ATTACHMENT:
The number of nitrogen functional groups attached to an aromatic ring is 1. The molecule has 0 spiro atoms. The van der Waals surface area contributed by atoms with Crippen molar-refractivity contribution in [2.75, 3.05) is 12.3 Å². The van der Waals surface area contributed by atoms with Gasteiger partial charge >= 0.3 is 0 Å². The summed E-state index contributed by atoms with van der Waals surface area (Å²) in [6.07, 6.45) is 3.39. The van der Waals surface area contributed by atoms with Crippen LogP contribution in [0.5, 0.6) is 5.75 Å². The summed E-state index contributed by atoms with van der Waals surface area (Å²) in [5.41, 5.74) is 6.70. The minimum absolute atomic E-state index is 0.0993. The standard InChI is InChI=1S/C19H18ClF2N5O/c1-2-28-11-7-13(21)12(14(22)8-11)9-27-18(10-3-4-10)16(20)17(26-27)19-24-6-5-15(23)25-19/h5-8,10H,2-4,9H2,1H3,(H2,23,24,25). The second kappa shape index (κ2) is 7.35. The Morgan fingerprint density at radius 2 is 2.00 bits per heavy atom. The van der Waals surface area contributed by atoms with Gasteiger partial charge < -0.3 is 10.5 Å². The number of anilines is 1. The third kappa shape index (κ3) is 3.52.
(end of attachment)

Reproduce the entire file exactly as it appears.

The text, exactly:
The number of nitrogen functional groups attached to an aromatic ring is 1. The molecule has 0 spiro atoms. The van der Waals surface area contributed by atoms with Crippen molar-refractivity contribution in [2.75, 3.05) is 12.3 Å². The van der Waals surface area contributed by atoms with Gasteiger partial charge >= 0.3 is 0 Å². The summed E-state index contributed by atoms with van der Waals surface area (Å²) in [6.07, 6.45) is 3.39. The van der Waals surface area contributed by atoms with Crippen LogP contribution in [0.5, 0.6) is 5.75 Å². The summed E-state index contributed by atoms with van der Waals surface area (Å²) in [5.41, 5.74) is 6.70. The minimum absolute atomic E-state index is 0.0993. The standard InChI is InChI=1S/C19H18ClF2N5O/c1-2-28-11-7-13(21)12(14(22)8-11)9-27-18(10-3-4-10)16(20)17(26-27)19-24-6-5-15(23)25-19/h5-8,10H,2-4,9H2,1H3,(H2,23,24,25). The second kappa shape index (κ2) is 7.35. The Morgan fingerprint density at radius 2 is 2.00 bits per heavy atom. The van der Waals surface area contributed by atoms with Gasteiger partial charge < -0.3 is 10.5 Å². The number of anilines is 1. The third kappa shape index (κ3) is 3.52.